By 2020, more people will have mobile phones than running water or electricity at home.1
And for the first time in history, more people will be connected to the internet than not.1 Mobile will generate nearly half of US ecommerce sales2 and Millennials will make up half the global workforce3—but don’t look for them in customer service, given that 85% of customer interactions will be managed without a human.4
A whole new world? Practically—and it’s just over 30 months away.
There’s never been a better moment to find growth in change. And sitting at the bustling intersection of over 1.86B people and 5M advertisers, Facebook IQ has a unique, global vantage point.5 That is why we are launching Shifts for 2020—an ongoing content series that will steer you where people are headed, so you can accelerate your own rate of change and secure relevance in a shifting world.
We’re kicking off the series with an essential look at five ways traditional boundaries and barriers are evolving—from the blurring of gender lines to the duality of globalism and localism. The way people see themselves in the world is shifting, and this is critical because it shapes how they will see and interact with others—people and brands alike.
1. Omnicultural identities
As technology exposes people to more perspectives and allows people to explore more multifaceted identities, many will reject traditional boundaries. Instead, people will increasingly embrace more personalized, complex and fluid means of self-identifying. While these changes—in areas like gender, parenting and cultural and linguistic belonging—have been building over time, in the coming years, expect them to go from niche to norm.
2. New negotiations
With people’s relationships with businesses mediated by technology, as technology evolves, so too will the “contract” between people and brands. We will move into a new era of continuous negotiation, as technology enables new possibilities, control and advantages for both businesses and people. On the one hand, people will continually expect more from brands (e.g., better mobile experiences and customer service). And at the same time, people’s acceptance of surge pricing demonstrates a growing willingness to pay more for convenience when it’s perceived to be worth the time and effort saved.
3. Next-gen work
Millennials have officially overtaken Gen Xers as the most populous generation in the US workforce,6 and it’s estimated that by 2020, they will make up half of the global workforce.3 As these digital natives grow in number and influence, Millennials will define the future of work. While so many studies on the Millennial mindset have yielded confusing (even contradictory) findings, when it comes to why and how they want to work, most Millennials seem uniquely clear on their strategic vision. And they will drive a major cultural shift as they seek more purpose, flexibility and meaningful connections with the organizations and people they work with.
4. Beyond aging
As people expand their perspectives on aging and increasingly see retirement as obsolete, Western notions will align with those of much the rest of the world, where the institution of “retirement” was never as relevant to begin with. People who may previously have seen retirement as a time for inactivity will increasingly prepare to do their best work yet. You will find them living more healthful, connected and fulfilling lives. And thanks to tech-enabled social connections, people will not only live better but longer too.7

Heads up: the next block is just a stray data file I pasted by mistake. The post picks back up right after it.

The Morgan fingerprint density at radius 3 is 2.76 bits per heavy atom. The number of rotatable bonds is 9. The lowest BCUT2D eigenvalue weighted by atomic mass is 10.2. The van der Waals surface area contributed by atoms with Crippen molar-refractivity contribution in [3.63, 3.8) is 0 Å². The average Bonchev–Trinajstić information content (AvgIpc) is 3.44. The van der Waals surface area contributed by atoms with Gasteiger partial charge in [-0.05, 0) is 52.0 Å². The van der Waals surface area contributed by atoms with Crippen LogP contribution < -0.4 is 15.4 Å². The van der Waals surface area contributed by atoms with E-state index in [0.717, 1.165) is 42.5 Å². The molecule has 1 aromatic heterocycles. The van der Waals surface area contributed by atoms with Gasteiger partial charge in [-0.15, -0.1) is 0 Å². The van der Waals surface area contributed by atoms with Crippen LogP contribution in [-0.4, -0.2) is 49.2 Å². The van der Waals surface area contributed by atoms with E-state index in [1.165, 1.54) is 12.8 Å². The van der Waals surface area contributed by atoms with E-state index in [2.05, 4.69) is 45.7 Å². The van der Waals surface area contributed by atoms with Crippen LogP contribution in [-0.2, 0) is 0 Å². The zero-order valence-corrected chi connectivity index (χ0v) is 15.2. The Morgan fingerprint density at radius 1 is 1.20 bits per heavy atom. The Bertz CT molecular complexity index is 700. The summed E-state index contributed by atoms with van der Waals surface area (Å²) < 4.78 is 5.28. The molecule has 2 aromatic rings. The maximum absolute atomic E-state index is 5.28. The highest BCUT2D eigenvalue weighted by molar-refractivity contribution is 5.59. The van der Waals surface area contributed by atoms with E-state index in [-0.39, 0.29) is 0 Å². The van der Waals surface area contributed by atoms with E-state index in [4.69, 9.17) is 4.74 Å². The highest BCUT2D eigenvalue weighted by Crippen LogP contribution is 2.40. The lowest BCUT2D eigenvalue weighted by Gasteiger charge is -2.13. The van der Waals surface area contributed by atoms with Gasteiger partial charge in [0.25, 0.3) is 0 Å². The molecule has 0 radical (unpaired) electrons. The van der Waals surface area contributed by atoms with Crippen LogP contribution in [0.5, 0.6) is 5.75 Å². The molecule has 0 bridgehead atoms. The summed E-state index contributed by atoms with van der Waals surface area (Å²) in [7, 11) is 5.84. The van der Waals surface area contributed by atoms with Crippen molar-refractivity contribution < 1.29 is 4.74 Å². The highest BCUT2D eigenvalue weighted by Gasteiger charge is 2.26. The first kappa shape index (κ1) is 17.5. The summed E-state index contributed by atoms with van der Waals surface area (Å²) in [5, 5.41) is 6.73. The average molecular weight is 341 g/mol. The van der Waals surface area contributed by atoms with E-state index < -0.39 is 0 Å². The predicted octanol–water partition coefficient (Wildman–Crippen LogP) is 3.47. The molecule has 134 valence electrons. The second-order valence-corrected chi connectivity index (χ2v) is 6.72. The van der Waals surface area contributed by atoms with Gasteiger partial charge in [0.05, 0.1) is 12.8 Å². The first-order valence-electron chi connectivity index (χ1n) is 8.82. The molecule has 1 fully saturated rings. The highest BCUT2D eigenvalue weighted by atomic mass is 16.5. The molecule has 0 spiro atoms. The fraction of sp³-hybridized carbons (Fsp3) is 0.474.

5. Shopping near and far
It will be one of the great dualities of digital commerce: the push and pull between local and global. On the one hand, people will increasingly value and support commerce and culture right in their own backyards. And at the same time, in our increasingly globally-minded world, Facebook data reveals that of the 65M businesses on our platform, 35% of their connections are to people in other countries.8 360M people have already participated in cross-border ecommerce.9 And much like the flow of people, ideas and technology, the growing flow of products across borders will continue to connect us.
2020 will be here in just over 30 months, but many of the clues to what it will hold are already around us. This gives you the opportunity to proactively pave your own path, so that when 2020 rolls around, you are already shaping a world that others will have to respond to.
Reimagine familiar frameworks: As fundamental concepts like gender and aging head towards irrelevance, leverage these shifts in everything from product innovation to campaign creation and implementation. For example, you could tap into new kinds of spokespeople to expand the relevance of your offering or rethink the pronouns you use to address your customers.
Find growth in fluidity: Consider how you can tap into new technologies to disrupt old models—for instance, introduce dynamic pricing into new contexts or find growth across borders, as emerging markets become a global growth engine.
Ignite change from within: Attract and retain tomorrow’s talent through a work culture that embodies purpose, transparency and flexibility. Reinforce this culture through digital tools that facilitate collaboration regardless of location. Learn from the success of companies that are already shaping the workplace of the future—from CEOs who use live video to connect with employees, to coworkers finding new ways to share knowledge and connect with each other—sometimes in the way that only a GIF can express.